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Best Free Email Software


With so many clients now in the cloud, rather than on the desktop, email clients have certainly taken a turn over the past few years. So, to differentiate themselves, the desktop clients have become more advanced and offer more and more features to keep customers interested.

For most users finding a good email client can mean the difference between getting on with your work or hitting your head against a desk in frustration.

Here's a list of the best email clients reviewed and compiled to save you from heart/headache. For ease of use I've split the review into two different categories, desktop and web-based.

  Read this article in Spanish (Español)

In a Hurry?

Go to details...  Go straight to the Quick Selection Guide


Mozilla ThunderbirdMozilla Thunderbird is a free, open source POP and IMAP email client developed by, the same folks who brought you Firefox. Feature-wise it sits somewhere between Outlook Express and Outlook, which means that it offers an upgrade to Express users and a downgrade to those who use the more advanced PIM features of Outlook.  Additional features can be added through free extensions. Notable among these is Webmail, an extension that allows POP3 access to webmail services operated by Yahoo, Hotmail, Lycos, MailDotCom, Gmail and Libero. Thunderbird email files can be indexed by the Google, Yahoo! and Copernic desktop search programs.

Outlook Express users should seriously consider switching. You’ll be rewarded with a more advanced product with these features:

  • built-in spam filtering and RSS reader
  • message color coding
  • fast email search
  • anti-phishing measures
  • spell check as you type
  • inbox filters
  • Kerberos authentication
  • automatic updates
  • the ability to view your mail in conversational threads.

On top of that, the product is more secure than Outlook Express and, unlike the latter, is still being actively developed. Switching is made easier by the fact that Thunderbird looks and works similar to Outlook Express. Tools within Thunderbird also allow you to easily import your Outlook Express account settings and stored email. If you need assistance, there is an excellent guide from Mozilla available for download in the Quick Selection Guide section below.


OperaAnother good option, that many people are not aware of, is in the web browser Opera. The folks at Opera call it their M2 Mail Client. Although there is no calendar in this program as in Outlook (it wasn't meant to compete with Outlook anyway), it is still quite powerful. This built-in email client is a combined email database, news reader, mailing list organizer and RSS news feed reader, and it supports both POP3 and IMAP protocols. My experience with it was quite pleasant. It was easy to set up, very intuitive to use, and it easily found any contact I had ever had email correspondence with. Overall, it's a very nice product.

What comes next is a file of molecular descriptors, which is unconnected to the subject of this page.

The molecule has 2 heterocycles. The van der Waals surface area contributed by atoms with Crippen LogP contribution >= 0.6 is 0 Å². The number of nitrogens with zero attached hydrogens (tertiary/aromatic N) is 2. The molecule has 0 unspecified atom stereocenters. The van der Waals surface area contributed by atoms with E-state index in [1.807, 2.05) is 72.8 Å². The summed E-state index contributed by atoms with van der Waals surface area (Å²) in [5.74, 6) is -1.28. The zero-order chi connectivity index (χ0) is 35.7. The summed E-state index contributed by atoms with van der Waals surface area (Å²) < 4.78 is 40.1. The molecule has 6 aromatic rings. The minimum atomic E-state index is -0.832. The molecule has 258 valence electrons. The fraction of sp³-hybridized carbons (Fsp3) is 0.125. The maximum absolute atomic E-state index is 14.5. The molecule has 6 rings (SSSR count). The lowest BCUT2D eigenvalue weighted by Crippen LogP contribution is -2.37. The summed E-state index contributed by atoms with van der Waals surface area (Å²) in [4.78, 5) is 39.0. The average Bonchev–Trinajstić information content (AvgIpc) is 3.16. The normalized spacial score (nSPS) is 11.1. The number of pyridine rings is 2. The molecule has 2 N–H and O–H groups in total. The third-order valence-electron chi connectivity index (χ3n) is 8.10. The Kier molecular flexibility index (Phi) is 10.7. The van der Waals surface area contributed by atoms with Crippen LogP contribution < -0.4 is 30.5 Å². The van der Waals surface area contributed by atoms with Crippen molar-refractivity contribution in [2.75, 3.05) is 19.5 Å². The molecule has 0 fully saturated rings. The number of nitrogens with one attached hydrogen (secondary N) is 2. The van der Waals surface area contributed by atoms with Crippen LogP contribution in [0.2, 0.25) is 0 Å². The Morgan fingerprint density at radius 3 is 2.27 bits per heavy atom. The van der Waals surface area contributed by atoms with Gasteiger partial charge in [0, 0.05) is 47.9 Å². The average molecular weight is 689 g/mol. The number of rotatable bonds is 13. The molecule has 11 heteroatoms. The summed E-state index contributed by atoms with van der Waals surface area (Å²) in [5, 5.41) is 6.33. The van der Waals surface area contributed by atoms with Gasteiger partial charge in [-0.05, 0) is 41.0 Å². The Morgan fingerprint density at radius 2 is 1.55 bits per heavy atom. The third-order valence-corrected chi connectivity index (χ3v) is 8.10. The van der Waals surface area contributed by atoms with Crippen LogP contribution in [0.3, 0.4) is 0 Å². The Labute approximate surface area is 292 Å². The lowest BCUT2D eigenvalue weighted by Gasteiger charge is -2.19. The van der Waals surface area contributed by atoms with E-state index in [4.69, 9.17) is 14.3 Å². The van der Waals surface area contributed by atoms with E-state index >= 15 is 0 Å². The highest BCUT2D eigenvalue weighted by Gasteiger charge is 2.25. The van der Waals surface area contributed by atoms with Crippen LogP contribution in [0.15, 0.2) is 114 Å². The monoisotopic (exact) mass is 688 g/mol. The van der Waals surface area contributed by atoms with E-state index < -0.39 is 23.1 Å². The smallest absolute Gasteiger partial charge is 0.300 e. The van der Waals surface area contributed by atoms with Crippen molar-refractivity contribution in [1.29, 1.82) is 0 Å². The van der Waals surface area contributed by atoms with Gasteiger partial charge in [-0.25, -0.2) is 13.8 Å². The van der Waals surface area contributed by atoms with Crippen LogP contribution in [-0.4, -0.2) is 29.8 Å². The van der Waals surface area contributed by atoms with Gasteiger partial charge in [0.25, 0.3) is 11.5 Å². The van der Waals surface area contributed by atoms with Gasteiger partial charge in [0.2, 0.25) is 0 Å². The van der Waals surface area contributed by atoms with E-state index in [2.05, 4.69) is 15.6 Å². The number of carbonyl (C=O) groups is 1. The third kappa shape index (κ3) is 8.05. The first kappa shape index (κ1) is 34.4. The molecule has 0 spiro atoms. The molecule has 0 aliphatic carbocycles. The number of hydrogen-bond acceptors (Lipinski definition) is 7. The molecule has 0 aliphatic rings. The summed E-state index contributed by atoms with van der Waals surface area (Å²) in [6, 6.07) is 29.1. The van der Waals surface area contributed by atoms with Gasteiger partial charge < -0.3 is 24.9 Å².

DreamMail is an email client that can deal with POP, and Web Mail accounts. It does not have IMAP support. Its user Interface bares a resemblance to Outlook, but while it's a simple layout there is a lot of functionality.

The main features are:

  • import from Outlook Express and Foxmail
  • customizable templates
  • remote mailbox management
  • create a separate email storage
  • supports multiple accounts
  • Supports POP3, APOP, SMTP, eSMTP, SASL.

Another good feature is the option to create separate accounts for different users, this enables them to have their own email accounts in their profile and the ability to password protect it.

Set up is fairly straightforward, you need to copy any POP or IMAP settings across, but this isn't a major problem. Adding web mail accounts is as easy as inputting your web mail address, plus your username and password.

The only downside is that it lacks the true portability of a web-based email client, but if that's not something you're worried about then this would be a good option.


FoxmailDespite the name Foxmail, it is not related to Firefox, but comes out of China. It's an impressive product with features that match or exceed Thunderbird's, and it's also very easy to use. My only real beef is the quality of the help files. Yes, they have been translated to English, but rather poorly; so poorly that they are actually quite amusing. With version 6.5 Beta 3 Foxmail now supports the IMAP protocol, which is a big deal for some. If you are savvy enough to figure out the program yourself, Foxmail is worthy of consideration.  It's a top product with eight million users world-wide, and it's a real alternative to Thunderbird. If you need help there's a link in the Quick Selection Guide section.


Incredimail is an email client currently in version 2.0 that supports both IMAP, POP3 and Webmail accounts. The basic version is free to download and use, however additional features like animations, themes and junk filters require you to upgrade to the premium service so that is something to watch out for.

The user interface is well polished with basic animations that pop up when you receive a new email or if you delete one. This is a nice touch but can get in the way, it can however be disabled.

Incredimail supports Webmail accounts for GMail, Yahoo, AOL and Windows Live Hotmail.

The initial setup was fairly painless, the software detected the settings I had for Outlook although it got one of the port numbers wrong, but that was an easy fix in the settings. It also downloaded all the existing emails in my inbox and transferred them.

However, you are required to select the tool-bar integration and have Incredimail as your default search engine before you can proceed.

As a basic email client that can handle all of the main accounts, this is a very easy to set up and capable program, but it's limited by the need to upgrade for other main features.


eM Client is a popular client for Windows (XP - 7) that supports all popular webmails as well as POP3 and IMAP. Upon downloading you get a 30 day free trial, which grants you all the features, but the free license constricts you to only 2 email addresses per user.